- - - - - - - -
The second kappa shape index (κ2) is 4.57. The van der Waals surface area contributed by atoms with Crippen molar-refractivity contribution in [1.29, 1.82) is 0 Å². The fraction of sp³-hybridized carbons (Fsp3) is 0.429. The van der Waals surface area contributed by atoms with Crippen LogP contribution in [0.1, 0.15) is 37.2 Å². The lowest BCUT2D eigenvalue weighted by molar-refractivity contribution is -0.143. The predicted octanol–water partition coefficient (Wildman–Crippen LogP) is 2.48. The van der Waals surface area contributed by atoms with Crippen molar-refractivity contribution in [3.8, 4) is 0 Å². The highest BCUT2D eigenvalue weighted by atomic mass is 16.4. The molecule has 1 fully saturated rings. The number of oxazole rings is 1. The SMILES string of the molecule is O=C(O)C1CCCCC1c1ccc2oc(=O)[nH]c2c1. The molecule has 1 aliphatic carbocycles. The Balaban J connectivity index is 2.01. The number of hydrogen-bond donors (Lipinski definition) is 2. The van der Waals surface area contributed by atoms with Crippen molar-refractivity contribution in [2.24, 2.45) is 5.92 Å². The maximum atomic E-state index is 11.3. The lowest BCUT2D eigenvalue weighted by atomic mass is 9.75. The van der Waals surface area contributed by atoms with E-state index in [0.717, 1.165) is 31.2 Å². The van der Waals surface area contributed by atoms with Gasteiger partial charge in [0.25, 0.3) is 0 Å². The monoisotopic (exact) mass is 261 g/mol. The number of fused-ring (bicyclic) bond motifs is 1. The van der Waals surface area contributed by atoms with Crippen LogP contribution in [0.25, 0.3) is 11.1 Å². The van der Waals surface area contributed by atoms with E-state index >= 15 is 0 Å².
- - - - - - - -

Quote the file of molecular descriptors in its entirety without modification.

The second kappa shape index (κ2) is 4.57. The van der Waals surface area contributed by atoms with Crippen molar-refractivity contribution in [1.29, 1.82) is 0 Å². The fraction of sp³-hybridized carbons (Fsp3) is 0.429. The van der Waals surface area contributed by atoms with Crippen LogP contribution in [0.1, 0.15) is 37.2 Å². The lowest BCUT2D eigenvalue weighted by molar-refractivity contribution is -0.143. The predicted octanol–water partition coefficient (Wildman–Crippen LogP) is 2.48. The van der Waals surface area contributed by atoms with Crippen molar-refractivity contribution in [3.8, 4) is 0 Å². The highest BCUT2D eigenvalue weighted by atomic mass is 16.4. The molecule has 1 fully saturated rings. The number of oxazole rings is 1. The SMILES string of the molecule is O=C(O)C1CCCCC1c1ccc2oc(=O)[nH]c2c1. The molecule has 1 aliphatic carbocycles. The Balaban J connectivity index is 2.01. The number of hydrogen-bond donors (Lipinski definition) is 2. The van der Waals surface area contributed by atoms with Crippen molar-refractivity contribution in [2.24, 2.45) is 5.92 Å². The maximum atomic E-state index is 11.3. The lowest BCUT2D eigenvalue weighted by atomic mass is 9.75. The van der Waals surface area contributed by atoms with E-state index in [0.717, 1.165) is 31.2 Å². The van der Waals surface area contributed by atoms with Gasteiger partial charge in [0.25, 0.3) is 0 Å². The monoisotopic (exact) mass is 261 g/mol. The number of fused-ring (bicyclic) bond motifs is 1. The van der Waals surface area contributed by atoms with Crippen LogP contribution in [0.25, 0.3) is 11.1 Å². The van der Waals surface area contributed by atoms with E-state index >= 15 is 0 Å².